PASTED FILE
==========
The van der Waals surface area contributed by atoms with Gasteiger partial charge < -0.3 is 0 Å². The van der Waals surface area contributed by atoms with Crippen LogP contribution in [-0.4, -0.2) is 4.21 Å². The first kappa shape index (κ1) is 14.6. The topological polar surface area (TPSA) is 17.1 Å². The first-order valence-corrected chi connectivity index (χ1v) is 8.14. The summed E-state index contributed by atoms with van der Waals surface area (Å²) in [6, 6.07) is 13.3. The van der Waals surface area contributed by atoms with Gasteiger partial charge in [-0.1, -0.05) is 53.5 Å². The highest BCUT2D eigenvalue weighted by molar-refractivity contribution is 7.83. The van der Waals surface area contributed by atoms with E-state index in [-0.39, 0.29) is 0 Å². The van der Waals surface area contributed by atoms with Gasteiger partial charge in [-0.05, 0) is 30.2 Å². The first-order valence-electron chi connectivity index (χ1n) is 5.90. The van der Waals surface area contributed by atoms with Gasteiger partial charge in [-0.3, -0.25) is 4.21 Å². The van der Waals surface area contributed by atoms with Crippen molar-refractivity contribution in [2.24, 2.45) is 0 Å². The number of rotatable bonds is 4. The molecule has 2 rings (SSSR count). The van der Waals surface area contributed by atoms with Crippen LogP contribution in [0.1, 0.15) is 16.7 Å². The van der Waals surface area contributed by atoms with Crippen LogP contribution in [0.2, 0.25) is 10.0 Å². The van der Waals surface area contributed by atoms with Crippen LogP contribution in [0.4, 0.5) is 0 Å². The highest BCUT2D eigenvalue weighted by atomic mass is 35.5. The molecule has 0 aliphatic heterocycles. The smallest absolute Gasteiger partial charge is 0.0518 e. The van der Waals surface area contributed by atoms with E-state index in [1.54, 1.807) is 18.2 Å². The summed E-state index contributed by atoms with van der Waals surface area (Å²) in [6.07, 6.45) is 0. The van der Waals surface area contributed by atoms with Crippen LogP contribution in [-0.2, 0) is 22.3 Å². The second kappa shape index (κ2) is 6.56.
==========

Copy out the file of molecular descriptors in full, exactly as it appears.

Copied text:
The van der Waals surface area contributed by atoms with Gasteiger partial charge < -0.3 is 0 Å². The van der Waals surface area contributed by atoms with Crippen LogP contribution in [-0.4, -0.2) is 4.21 Å². The first kappa shape index (κ1) is 14.6. The topological polar surface area (TPSA) is 17.1 Å². The first-order valence-corrected chi connectivity index (χ1v) is 8.14. The summed E-state index contributed by atoms with van der Waals surface area (Å²) in [6, 6.07) is 13.3. The van der Waals surface area contributed by atoms with Gasteiger partial charge in [-0.1, -0.05) is 53.5 Å². The highest BCUT2D eigenvalue weighted by molar-refractivity contribution is 7.83. The van der Waals surface area contributed by atoms with E-state index in [-0.39, 0.29) is 0 Å². The van der Waals surface area contributed by atoms with Gasteiger partial charge in [-0.05, 0) is 30.2 Å². The first-order valence-electron chi connectivity index (χ1n) is 5.90. The van der Waals surface area contributed by atoms with Gasteiger partial charge in [-0.3, -0.25) is 4.21 Å². The van der Waals surface area contributed by atoms with Crippen molar-refractivity contribution in [2.24, 2.45) is 0 Å². The number of rotatable bonds is 4. The molecule has 2 rings (SSSR count). The van der Waals surface area contributed by atoms with Crippen LogP contribution in [0.1, 0.15) is 16.7 Å². The van der Waals surface area contributed by atoms with Crippen LogP contribution in [0.2, 0.25) is 10.0 Å². The van der Waals surface area contributed by atoms with Crippen LogP contribution in [0.4, 0.5) is 0 Å². The highest BCUT2D eigenvalue weighted by atomic mass is 35.5. The molecule has 0 aliphatic heterocycles. The smallest absolute Gasteiger partial charge is 0.0518 e. The van der Waals surface area contributed by atoms with E-state index in [1.54, 1.807) is 18.2 Å². The summed E-state index contributed by atoms with van der Waals surface area (Å²) in [6.07, 6.45) is 0. The van der Waals surface area contributed by atoms with Crippen LogP contribution in [-0.2, 0) is 22.3 Å². The second kappa shape index (κ2) is 6.56.